On the city's west side, near Rouge Park, students enrolled in the Detroit Institute of Technology (DIT) are getting a robust education in sustainable thinking under the guidance of teacher and environmentalist Ramona Gligor. DIT is an independently managed school on the Cody High School campus, part of the "small schools" program that the Detroit Public School system started five years ago with support from the Venture Fund and United Way.

The program targets schools with high dropout rates in neighborhoods marked by acute levels of poverty, crime, and violence. It's an attempt to restructure the education process in those neighborhoods in order to successfully graduate more students and get them into college. There are 365 students enrolled in DIT this year.

With the support of principal Mary Kovari and help from several other committed teachers and administrators at the school, Ramona has developed an in-class and after-school sustainability curriculum that is truly remarkable in its scope. From nutrition classes complemented by hands-on gardening activities, to design projects led by visiting landscape architects, to field trips to the Detroit River International Wildlife Refuge to plant erosion-fighting trees and shrubs, these kids are immersed in hands-on sustainable thinking.

DIT seniors Antonio Williams, Keymari Eddings, and Damarr Byrd are all enthusiastic about describing the work they did over the summer with the Detroit Youth Energy Squad. After a semester long after-school training period, they and around 50 other students visited houses all over the city to teach residents about energy efficiency and to help make their homes more efficient.

Visiting about four homes per day (for a total of more than 1,000 over the summer) they went over residents' energy bills with them, changed light bulbs and faucets, installed door sweeps and weather stripping, and repaired broken windows. The work was done for free, and all of the students were paid for their time, with each receiving an additional $1100 grant to apply toward college tuition.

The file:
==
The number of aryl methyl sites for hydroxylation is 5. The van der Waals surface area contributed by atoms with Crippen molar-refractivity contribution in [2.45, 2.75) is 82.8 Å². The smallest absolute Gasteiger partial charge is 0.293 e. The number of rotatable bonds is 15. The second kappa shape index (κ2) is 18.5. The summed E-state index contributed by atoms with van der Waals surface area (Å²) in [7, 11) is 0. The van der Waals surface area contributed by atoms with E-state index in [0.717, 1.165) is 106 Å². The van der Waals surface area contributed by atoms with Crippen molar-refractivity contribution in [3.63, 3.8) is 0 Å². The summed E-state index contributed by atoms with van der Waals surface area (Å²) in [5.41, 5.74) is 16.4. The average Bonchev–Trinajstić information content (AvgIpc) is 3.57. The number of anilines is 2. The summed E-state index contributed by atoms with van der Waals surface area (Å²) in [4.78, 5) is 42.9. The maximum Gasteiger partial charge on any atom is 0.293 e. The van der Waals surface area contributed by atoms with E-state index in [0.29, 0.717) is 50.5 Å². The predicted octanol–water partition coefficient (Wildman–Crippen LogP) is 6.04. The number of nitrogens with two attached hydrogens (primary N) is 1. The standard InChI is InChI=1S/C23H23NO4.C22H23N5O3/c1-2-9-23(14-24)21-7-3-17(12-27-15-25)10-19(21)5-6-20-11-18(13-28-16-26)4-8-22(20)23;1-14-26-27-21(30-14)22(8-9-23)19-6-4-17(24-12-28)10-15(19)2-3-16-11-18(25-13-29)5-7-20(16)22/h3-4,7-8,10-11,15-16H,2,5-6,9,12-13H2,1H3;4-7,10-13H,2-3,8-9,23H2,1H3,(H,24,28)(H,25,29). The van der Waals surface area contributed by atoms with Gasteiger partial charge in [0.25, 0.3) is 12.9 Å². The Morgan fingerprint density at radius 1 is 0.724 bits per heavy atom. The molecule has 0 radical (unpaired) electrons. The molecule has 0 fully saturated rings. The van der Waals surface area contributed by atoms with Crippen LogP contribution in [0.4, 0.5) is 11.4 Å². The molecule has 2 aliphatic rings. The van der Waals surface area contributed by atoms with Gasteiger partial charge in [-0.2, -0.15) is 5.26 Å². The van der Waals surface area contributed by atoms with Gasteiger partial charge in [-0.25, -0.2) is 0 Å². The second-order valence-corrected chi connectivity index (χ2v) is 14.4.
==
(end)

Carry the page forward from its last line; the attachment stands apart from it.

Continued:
When they finished their neighborhood work, the students then performed an energy audit on their school, presenting their findings to the Detroit School Board. ("They caught us not turning our computers off at the end of the day like we were supposed to," Ramona admits.)

Taejah Mixon and Alexus Ridley, also DIT seniors, are equally enthusiastic about their work with the Detroit Youth Food Brigade, through which they spend summers learning about vegetables and selling them at Eastern Market. Neither knew much about vegetables or had spent much time at the market before their involvement with the Food Brigade, whose intent is "to use food entrepreneurship as a vehicle to encourage kids to create change in their communities," in the words of founder Noam Kimmelman. (His business, Fresh Corner Cafe, is currently based out of the Green Garage.)

In the program's second year, each student's responsibilities were expanded to include selling vegetables at neighborhood markets, too, as well as interning at a local food business. They were also paid for their time. The experience, Alexus maintains, helped her develop practical math and business skills, as well as introduced her to vegetables she'd never even heard of (Arugula?).

In the program's second year, each student's responsibilities were expanded to include selling vegetables at neighborhood markets, too, as well as interning at a local food business. They were also paid for their time.

In addition to significantly increasing her awareness of environmental concerns, which had never much been on her mind, Taejah, who is hearing impaired, also describes how the experience of interacting with market customers helped her work through her shyness. She became so comfortable speaking in public that she confidently presented her work at a recent, student-led conference at the University of Michigan-Dearborn. According to Ramona, who beams as she tells me, Taejah knocked it out of the park.